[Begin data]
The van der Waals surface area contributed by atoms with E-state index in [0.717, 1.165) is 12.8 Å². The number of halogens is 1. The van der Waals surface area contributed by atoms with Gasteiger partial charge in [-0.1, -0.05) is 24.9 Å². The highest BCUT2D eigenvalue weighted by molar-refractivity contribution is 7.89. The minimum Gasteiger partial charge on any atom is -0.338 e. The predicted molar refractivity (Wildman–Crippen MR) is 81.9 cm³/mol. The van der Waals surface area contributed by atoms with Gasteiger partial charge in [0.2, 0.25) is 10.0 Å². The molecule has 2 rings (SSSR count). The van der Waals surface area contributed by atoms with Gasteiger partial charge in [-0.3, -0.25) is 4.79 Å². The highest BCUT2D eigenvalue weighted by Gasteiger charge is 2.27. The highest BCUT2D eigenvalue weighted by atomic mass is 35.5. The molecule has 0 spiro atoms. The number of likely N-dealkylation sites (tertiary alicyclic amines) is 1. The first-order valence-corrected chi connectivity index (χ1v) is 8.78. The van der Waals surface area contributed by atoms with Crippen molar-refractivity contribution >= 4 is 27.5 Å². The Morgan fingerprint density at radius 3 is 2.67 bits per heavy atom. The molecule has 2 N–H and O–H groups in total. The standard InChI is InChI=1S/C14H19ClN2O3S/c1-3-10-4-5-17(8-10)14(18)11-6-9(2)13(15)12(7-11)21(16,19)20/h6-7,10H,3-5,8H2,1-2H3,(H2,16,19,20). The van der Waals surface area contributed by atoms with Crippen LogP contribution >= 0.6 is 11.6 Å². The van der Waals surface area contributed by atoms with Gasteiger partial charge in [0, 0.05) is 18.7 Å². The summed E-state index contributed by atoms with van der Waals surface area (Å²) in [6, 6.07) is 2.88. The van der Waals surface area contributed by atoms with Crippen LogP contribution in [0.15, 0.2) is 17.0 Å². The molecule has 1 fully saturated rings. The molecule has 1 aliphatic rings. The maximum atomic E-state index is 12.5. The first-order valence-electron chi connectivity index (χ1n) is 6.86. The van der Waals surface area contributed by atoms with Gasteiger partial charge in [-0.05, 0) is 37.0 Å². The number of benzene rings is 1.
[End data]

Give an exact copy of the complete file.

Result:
The van der Waals surface area contributed by atoms with E-state index in [0.717, 1.165) is 12.8 Å². The number of halogens is 1. The van der Waals surface area contributed by atoms with Gasteiger partial charge in [-0.1, -0.05) is 24.9 Å². The highest BCUT2D eigenvalue weighted by molar-refractivity contribution is 7.89. The minimum Gasteiger partial charge on any atom is -0.338 e. The predicted molar refractivity (Wildman–Crippen MR) is 81.9 cm³/mol. The van der Waals surface area contributed by atoms with Gasteiger partial charge in [0.2, 0.25) is 10.0 Å². The molecule has 2 rings (SSSR count). The van der Waals surface area contributed by atoms with Gasteiger partial charge in [-0.3, -0.25) is 4.79 Å². The highest BCUT2D eigenvalue weighted by Gasteiger charge is 2.27. The highest BCUT2D eigenvalue weighted by atomic mass is 35.5. The molecule has 0 spiro atoms. The number of likely N-dealkylation sites (tertiary alicyclic amines) is 1. The first-order valence-corrected chi connectivity index (χ1v) is 8.78. The van der Waals surface area contributed by atoms with Crippen molar-refractivity contribution >= 4 is 27.5 Å². The Morgan fingerprint density at radius 3 is 2.67 bits per heavy atom. The molecule has 2 N–H and O–H groups in total. The standard InChI is InChI=1S/C14H19ClN2O3S/c1-3-10-4-5-17(8-10)14(18)11-6-9(2)13(15)12(7-11)21(16,19)20/h6-7,10H,3-5,8H2,1-2H3,(H2,16,19,20). The van der Waals surface area contributed by atoms with Crippen LogP contribution >= 0.6 is 11.6 Å². The van der Waals surface area contributed by atoms with Gasteiger partial charge in [0, 0.05) is 18.7 Å². The summed E-state index contributed by atoms with van der Waals surface area (Å²) in [6, 6.07) is 2.88. The van der Waals surface area contributed by atoms with Crippen LogP contribution in [0.15, 0.2) is 17.0 Å². The molecule has 1 fully saturated rings. The molecule has 1 aliphatic rings. The maximum atomic E-state index is 12.5. The first-order valence-electron chi connectivity index (χ1n) is 6.86. The van der Waals surface area contributed by atoms with Gasteiger partial charge in [-0.05, 0) is 37.0 Å². The number of benzene rings is 1.